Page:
The Times captures the mood perfectly: “The economy is plunging deeper into recession despite emergency tax cuts and the multibillion-pound bank bailout, the Bank of England said yesterday.”
What it fails to mention is that this is all utterly predictable and indeed inevitable. The reason that “Cutting the base rate to its lowest level in more than 50 years, the Bank said the outlook now was worse than a month ago, with manufacturing and consumer spending in sharp decline” is that cutting the base rate is not going to have much impact.
The base rate is just one driver of credit, and it is not by far the most important. What is more, it does not address the real problems in the economy, which is that the credit expansion of the last decade has fooled entrepreneurs into thinking that investments were viable when in fact they were not. In some cases, whole businesses will now need to be liquidated as reality crashes in on those who had been fooled by artificially-low interest rates.
Reducing interest rates again cannot solve the problem. Just as the first rule when one finds oneself in a hole is to stop digging, so the first rule when one finds oneself facing the inevitable crash following an inflationary spike is to stop inflating. Further interest cuts (as preached by all political parties) are simply attempts to stimulate more credit expansion, which means further inflation. This will lead to more poor decisions by entrepreneurs and more unviable businesses being created, expanded or propped up. That can only lead to an even bigger crisis in the long run.
“The Bank of England pinned much of the blame for the economy’s slide on the borrowing drought that high street banks have inflicted on consumers and businesses alike” according to The Times, but in doing so the Bank misses the point. The borrowing drought is the result of banks making sensible economic decisions in avoiding making the same kind of loans that got us into this mess in the first place.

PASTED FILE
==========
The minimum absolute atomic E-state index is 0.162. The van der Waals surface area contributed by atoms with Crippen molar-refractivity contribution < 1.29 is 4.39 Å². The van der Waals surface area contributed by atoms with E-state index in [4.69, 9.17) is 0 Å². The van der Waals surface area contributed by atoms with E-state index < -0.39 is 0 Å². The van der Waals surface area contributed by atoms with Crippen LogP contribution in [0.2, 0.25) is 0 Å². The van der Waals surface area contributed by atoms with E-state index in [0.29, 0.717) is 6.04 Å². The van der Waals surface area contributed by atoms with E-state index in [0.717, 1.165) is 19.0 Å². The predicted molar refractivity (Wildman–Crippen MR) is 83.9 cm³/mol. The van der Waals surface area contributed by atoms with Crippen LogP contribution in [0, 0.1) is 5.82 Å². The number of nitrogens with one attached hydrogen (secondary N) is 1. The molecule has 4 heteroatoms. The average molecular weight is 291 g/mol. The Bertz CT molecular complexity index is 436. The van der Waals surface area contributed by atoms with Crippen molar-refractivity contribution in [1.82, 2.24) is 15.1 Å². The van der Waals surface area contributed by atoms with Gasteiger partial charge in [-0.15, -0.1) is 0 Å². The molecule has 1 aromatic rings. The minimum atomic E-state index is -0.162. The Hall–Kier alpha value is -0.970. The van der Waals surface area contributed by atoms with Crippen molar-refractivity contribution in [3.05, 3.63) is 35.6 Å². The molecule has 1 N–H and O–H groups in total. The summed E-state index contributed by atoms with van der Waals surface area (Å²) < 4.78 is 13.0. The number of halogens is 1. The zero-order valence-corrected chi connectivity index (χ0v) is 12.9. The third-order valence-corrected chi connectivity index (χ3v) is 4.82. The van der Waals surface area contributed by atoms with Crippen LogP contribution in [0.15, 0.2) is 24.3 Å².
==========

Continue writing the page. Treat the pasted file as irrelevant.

For let’s be clear about this: the loans that the banks are currently proving reluctant to make are those that they fear may not be repaid; those that, in American parlance, are “sub-prime”. In a market where asset prices are falling, many homeowners are in negative equity and many businesses are destined for bankruptcy, further lending would not only be stupid, it would be irresponsible.
Far from cutting interest rates, the Bank of England should be raising them so as to reduce the demand for credit and increase the desire of savers to provide it. In doing so, it will not only redress the massive imbalance between saving and borrowing that has led the West to borrow trillions of dollars of the (thrifty) Asians as well as creating money through government-backed central banks, but it will also accelerate the reallocation of “factors of production” between unviable and viable industries. As a result, it might just make this a sharp but short recession, instead of another painfully-drawn-out one.